So I don’t know if because of that there’s a certain vulnerability that came out that I don’t think that they expected, and they’ve kind of been writing to that. My job is just to keep -- and we talk about this constantly -- is that to keep the edge going with him at the same time, because you want the character as much as possible to be fleshed out. So that’s the whole thing about a television show is that there’s a fluidity to it, and then the writers they’ll write something and they’ll see a spark there, whether it’s, “Hey, I didn’t know that there could be a comedic aspect to this particular character,” and they will start writing towards that. And so then it’s your job to keep things in moderation, too, because you want the character to be as flushed out as possible within the scope of the show.
Q: What have been some of your favorite scenes to film this season?
Smits: The little physicality that Jax and I had a couple of episodes ago was great for me, because I literally and figuratively got to exercise a different kind of muscle. So that was fun to do. And they had some great stunt people there that did a lot of work, and they wound up using not a lot of that. So we really, Charlie and I that day, that was a long night, and fun, fun to do.
Charlie’s work has been really superb, and I really give the guy a lot of props as an actor. He’s the lead on this particular show and the way he comports himself really kind of funnels down. And he’s a very bright guy and loves to talk acting, so there was a kind of good rapport that we’ve had. But when you get involved in some kind of physical thing like that it manifests itself in 30 second of a fight scene or whatever, but there’s something that transpires between the two people that are involved that brings the relationship literally to another kind of level. That’s the only way that I can explain it. So I really feel much closer to him as an actor and as a supporter.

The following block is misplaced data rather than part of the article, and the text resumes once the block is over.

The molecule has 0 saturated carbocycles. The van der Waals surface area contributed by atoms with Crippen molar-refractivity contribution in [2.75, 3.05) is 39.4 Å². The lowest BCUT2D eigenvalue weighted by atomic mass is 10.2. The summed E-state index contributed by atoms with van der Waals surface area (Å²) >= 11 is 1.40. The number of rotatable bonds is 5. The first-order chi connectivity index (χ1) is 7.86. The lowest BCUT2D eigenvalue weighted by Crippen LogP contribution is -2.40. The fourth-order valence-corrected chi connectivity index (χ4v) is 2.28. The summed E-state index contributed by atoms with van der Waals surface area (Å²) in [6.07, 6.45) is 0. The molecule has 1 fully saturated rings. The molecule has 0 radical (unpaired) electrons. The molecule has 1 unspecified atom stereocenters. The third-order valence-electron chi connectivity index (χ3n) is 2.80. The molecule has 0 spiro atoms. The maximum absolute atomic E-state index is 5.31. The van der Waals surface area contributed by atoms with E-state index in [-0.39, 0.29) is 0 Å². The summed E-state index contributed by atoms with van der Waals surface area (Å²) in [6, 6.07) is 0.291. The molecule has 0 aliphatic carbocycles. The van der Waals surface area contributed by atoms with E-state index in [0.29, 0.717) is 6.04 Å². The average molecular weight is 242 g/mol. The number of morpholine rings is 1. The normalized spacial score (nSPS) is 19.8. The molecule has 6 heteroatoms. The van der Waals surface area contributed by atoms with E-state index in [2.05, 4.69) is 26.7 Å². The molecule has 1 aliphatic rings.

Q: As you continue to delve into this character is there anything that you’ve found that you’ve been surprised to learn about yourself?
Smits: Kurt casually mentioned the aspect of the son, and I didn’t realize where that was going to -- you haven’t really seen the kid a lot -- but I didn’t realize how important that element was going to be. I just started to realize his essence and what he represents, because of his disabilities, plays so much into where that character and where Nero kind of lives and breathes and the choices that he makes. So it was kind of like serendipity that the make-up artist chose to put the kid’s name so prominent on the guy’s neck and just little things like that that you kind of go, “Oh, this makes sense on another kind of level.”
Q: Fans of the series are very notorious about what they like and what they don’t like, so how happy are you with how the fan reaction has been to your character?
Smits: I’m not really a social media person, so I’m not on Twitter and I don’t have a Facebook page. I’m not down on it, because I really see the value of it. But I’ve been told that they are very vociferous, they really are engaged in the show. And I’m amazed that they’ve kind of like embraced him the way they have, and we’ll see what happens when things turn.
Q: If 2013 Jimmy Smits could talk to mid 1980s Jimmy Smits about like the stuff that’s available on TV today, could you ever have fathomed that this type of show would even exist and that you would be part of it?
Smits: That’s a great point and a great question, because I have traversed a lot of genres and I’ve gotten to do that in the television arena. Certainly like Steven Bochco will say that for him to pitch “NYPD Blue” now on network television he would be hard-pressed to get that particular show on the air. But now, with the advent of cable and such, it’s like different branches of a big tree TV’s become. And they’ve found these great outlets for writers to be able to paint these very broad canvases, as Kurt has done here. You’re getting an insight to a particular culture thing with regards to this motorcycle “club” that people haven’t seen before. So they’re learning about all of that, but they’re getting engaged in this whole thing about family and this kind of like Shakespearean undertones that Kurt has put in there. It’s just great to see that we’ve been able to find these kinds of different outlets.